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MoralesSuárezVarelaet al.Environmental Health2011,10:3 http://www.ehjournal.net/content/10/1/3
R E S E A R C HOpen Access Parental occupational exposure to endocrine disrupting chemicals and male genital malformations: A study in the danish national birth cohort study 1,2,3* 44,5 46 María M MoralesSuárezVarela, Gunnar V Toft , Morten S Jensen, Cecilia RamlauHansen , Linda Kaerlev , 4 1,2,37 8,9 AneMarie Thulstrup , Agustín LlopisGonzález, Jørn Olsen , Jens P Bonde
Abstract Background:Sex hormones closely regulate development of the male genital organs during fetal life. The hypothesis that xenobiotics may disrupt endogenous hormonal signalling has received considerable scientific attention, but human evidence is scarce. Objectives:We analyse occurrence of hypospadias and cryptorchidism according to maternal and paternal occupational exposure to possible endocrine disrupting chemicals. Methods:We conducted a followup study of 45,341 male singleton deliveries in the Danish National Birth Cohort during 19972009. Information on work during pregnancy was obtained by telephone interviews around gestational week 16. Parentsjob titles were classified according to DISCO88. A job exposure matrix for endocrine disrupting chemicals (EDCs) was implemented to assess occupational exposures. The Medical Birth and National Hospital Register provided data on congenital anomalies diagnosed at birth or during followup, which ended in 2009. Crude and adjusted hazard ratios (HR) were obtained from Cox regression models. Results:Among all pregnancies, 6.3% were classified as possibly or probably exposed to EDCs. The most prevalent occupations conferring possible exposure were cleaners, laboratory technicians, hairdressers and agricultural workers (58% of all potentially exposed). The final cumulative incidence of cryptorchidism in boys was 2.2% (1002 cases), and of hypospadias 0.6% (262 cases). The occurrence of hypospadias increased when mothers were probably [HRa = 1.8 (95% CI 1.02.6)] or possibly exposed to one or more EDCs [HRa = 2.6 (95% CI 1.83.4). Possible paternal exposure to heavy metals increased the risk of hypospadias [HRa 2.2 (95% CI: 1.03.4)] and cryptorchidism [HRa 1.9 (95% CI: 1.12.7)]. None of the exposure groups reached statistical significance. Conclusion:The study provides some but limited evidence that occupational exposure to possible endocrine disrupting chemicals during pregnancy increases the risk of hypospadias.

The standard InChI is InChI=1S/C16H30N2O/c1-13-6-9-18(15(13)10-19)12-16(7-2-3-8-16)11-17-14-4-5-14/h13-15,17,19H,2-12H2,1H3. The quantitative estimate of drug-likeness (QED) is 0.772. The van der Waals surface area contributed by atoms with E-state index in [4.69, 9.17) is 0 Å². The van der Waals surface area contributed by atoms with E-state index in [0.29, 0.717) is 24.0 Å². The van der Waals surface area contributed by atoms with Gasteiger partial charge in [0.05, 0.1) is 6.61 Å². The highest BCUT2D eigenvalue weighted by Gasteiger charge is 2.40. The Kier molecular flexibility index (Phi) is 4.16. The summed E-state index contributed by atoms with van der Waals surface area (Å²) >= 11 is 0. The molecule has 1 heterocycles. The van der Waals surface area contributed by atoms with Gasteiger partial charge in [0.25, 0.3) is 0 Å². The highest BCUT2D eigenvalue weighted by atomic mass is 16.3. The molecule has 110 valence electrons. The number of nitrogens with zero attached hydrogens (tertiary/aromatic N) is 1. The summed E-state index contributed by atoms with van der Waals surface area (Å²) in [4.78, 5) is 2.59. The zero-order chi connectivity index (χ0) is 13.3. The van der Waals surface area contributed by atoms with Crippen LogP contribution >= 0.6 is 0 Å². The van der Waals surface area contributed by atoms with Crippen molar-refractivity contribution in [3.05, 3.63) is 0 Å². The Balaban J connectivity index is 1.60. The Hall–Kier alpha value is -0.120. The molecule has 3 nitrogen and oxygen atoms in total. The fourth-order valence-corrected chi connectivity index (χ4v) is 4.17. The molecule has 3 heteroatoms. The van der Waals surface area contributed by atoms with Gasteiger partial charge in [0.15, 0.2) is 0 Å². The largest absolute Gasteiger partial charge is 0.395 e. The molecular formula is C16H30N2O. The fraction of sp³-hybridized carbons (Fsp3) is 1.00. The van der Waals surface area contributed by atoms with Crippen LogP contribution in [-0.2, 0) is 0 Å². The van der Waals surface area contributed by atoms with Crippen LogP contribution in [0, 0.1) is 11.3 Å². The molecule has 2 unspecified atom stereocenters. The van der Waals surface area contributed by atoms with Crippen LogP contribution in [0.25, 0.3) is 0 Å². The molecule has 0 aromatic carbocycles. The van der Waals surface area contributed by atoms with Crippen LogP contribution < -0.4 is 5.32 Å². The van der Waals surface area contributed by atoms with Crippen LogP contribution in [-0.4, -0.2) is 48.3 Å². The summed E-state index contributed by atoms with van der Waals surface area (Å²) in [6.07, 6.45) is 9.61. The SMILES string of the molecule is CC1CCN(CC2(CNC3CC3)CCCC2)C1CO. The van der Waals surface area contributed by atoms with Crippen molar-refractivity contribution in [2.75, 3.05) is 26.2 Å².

Background Cryptorchidism (incomplete testicular descent) is a com mon congenital disorder, but may also be acquired [1]. The prevalence at three months of age was 1.9% in a Danish sample [2], 1.0 in a sample from USA [3] and between 1.6% [4] and 2.4% [5] in large samples from
* Correspondence: maria.m.morales@uv.es 1 Unit of Public Health and Environmental Care, Department of Preventive Medicine, University of Valencia. Valencia, Spain Full list of author information is available at the end of the article
UK. Hypospadias (abnormal location of the urethral ori fice) is observed in 24 per 1,000 male births in Europe [6,7]. There are indications that the prevalence of cryp torchidism and hypospadias increased from the 60s to the 80s in Europe and in the USA, although data pro viding this information have important methodological limitations [810]. The fetal development of the male reproductive organs is controlled by sex hormones, and in particular androgens play a crucial role during the first trimester
© 2011 MoralesSuárezVarela et al; licensee BioMed Central Ltd. This is an Open Access article distributed under the terms of the Creative Commons Attribution License (http://creativecommons.org/licenses/by/2.0), which permits unrestricted use, distribution, and reproduction in any medium, provided the original work is properly cited.
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